So to show my super love for him I did the very best I could do for him.  I was faithful, loyal, kind and protective,  I was good to our children, good to his family as well as mine, good to the friends he had accumulated, if they liked him I held onto them.  I planned our holidays so we could meet up with them, I wrote letters to them, I phoned them on their birthdays and at Christmas time.  I thought that was what a good wife did. I guess that is why over 200 people attended his funeral.

And so in being Ray's wife I lost myself.  I still looked like the Sue who everyone knew, I had the same smile as she did but something inside me was dying.  I was too much focused on Ray and his needs and very little on my own needs.  I think that is why when Ray died I did not recover in the way everyone had expected.  I really didn't know who I was if I was not Ray's caregiver.  Who was this woman who had given up so much to look after an invalid husband when that invalid husband had gone?  I think firstly I mourned for the Ray I once knew, then the  life that we had shared, then the new life I had built as a caregiver and finally the marriage that had died somewhere along the way. There were so many broken building blocks my life looked to me like a pile of rubble.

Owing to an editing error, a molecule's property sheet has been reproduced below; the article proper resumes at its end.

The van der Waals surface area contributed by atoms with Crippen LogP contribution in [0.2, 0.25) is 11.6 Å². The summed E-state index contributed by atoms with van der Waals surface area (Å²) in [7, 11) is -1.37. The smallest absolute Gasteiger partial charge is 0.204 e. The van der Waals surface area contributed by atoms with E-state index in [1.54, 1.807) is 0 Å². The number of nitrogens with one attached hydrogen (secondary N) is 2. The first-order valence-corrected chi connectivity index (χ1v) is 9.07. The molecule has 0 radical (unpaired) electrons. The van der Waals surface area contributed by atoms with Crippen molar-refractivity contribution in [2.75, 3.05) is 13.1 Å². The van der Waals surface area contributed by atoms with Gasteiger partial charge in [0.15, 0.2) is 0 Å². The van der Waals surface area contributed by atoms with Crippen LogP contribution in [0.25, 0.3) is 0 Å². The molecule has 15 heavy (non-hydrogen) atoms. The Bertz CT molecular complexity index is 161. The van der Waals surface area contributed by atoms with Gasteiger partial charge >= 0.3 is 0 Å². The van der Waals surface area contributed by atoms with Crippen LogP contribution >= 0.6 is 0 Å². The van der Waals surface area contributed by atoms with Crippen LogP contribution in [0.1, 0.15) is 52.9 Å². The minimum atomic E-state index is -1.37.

I still mourn.  Now it is for the things we were going to do, the future that we had left until we retired.  Ray was very big on that.  It was I who suggested that we do as much travelling as we could afford to and then leave the rest until our retirement, Ray would have left it all till then and so I do have some memories of us traveling together. I have the pics of us in England, the ten day trip on the Continent, the bus tours we took for a few years.  They are lovely memories and I am so pleased we did what we did. I mourn for the circumstances that led to his death, that long, long goodbye, particularly with a mind clouded by the dementia at the end. The "till death us do part" turned into "till extreme invalidity do us part". I was not even there when he died, on the way back to the nursing home as I had gone home to have a shower, but not actually there.